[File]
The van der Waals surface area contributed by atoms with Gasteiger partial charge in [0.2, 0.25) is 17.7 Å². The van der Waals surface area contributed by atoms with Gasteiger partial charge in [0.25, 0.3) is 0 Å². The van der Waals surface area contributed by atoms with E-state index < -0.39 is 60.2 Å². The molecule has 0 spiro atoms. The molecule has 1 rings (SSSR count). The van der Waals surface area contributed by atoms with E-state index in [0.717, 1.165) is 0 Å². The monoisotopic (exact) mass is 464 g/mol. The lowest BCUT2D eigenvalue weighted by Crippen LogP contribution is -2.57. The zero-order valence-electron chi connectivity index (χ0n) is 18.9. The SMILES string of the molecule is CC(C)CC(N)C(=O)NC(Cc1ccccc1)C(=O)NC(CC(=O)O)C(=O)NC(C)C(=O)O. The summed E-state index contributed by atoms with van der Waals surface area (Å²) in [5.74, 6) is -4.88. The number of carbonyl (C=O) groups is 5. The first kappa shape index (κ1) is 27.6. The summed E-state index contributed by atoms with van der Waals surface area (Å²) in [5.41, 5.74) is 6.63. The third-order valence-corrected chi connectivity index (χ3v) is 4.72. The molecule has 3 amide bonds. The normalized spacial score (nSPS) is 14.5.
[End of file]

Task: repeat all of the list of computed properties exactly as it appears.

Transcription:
The van der Waals surface area contributed by atoms with Gasteiger partial charge in [0.2, 0.25) is 17.7 Å². The van der Waals surface area contributed by atoms with Gasteiger partial charge in [0.25, 0.3) is 0 Å². The van der Waals surface area contributed by atoms with E-state index < -0.39 is 60.2 Å². The molecule has 0 spiro atoms. The molecule has 1 rings (SSSR count). The van der Waals surface area contributed by atoms with E-state index in [0.717, 1.165) is 0 Å². The monoisotopic (exact) mass is 464 g/mol. The lowest BCUT2D eigenvalue weighted by Crippen LogP contribution is -2.57. The zero-order valence-electron chi connectivity index (χ0n) is 18.9. The SMILES string of the molecule is CC(C)CC(N)C(=O)NC(Cc1ccccc1)C(=O)NC(CC(=O)O)C(=O)NC(C)C(=O)O. The summed E-state index contributed by atoms with van der Waals surface area (Å²) in [5.74, 6) is -4.88. The number of carbonyl (C=O) groups is 5. The first kappa shape index (κ1) is 27.6. The summed E-state index contributed by atoms with van der Waals surface area (Å²) in [5.41, 5.74) is 6.63. The third-order valence-corrected chi connectivity index (χ3v) is 4.72. The molecule has 3 amide bonds. The normalized spacial score (nSPS) is 14.5.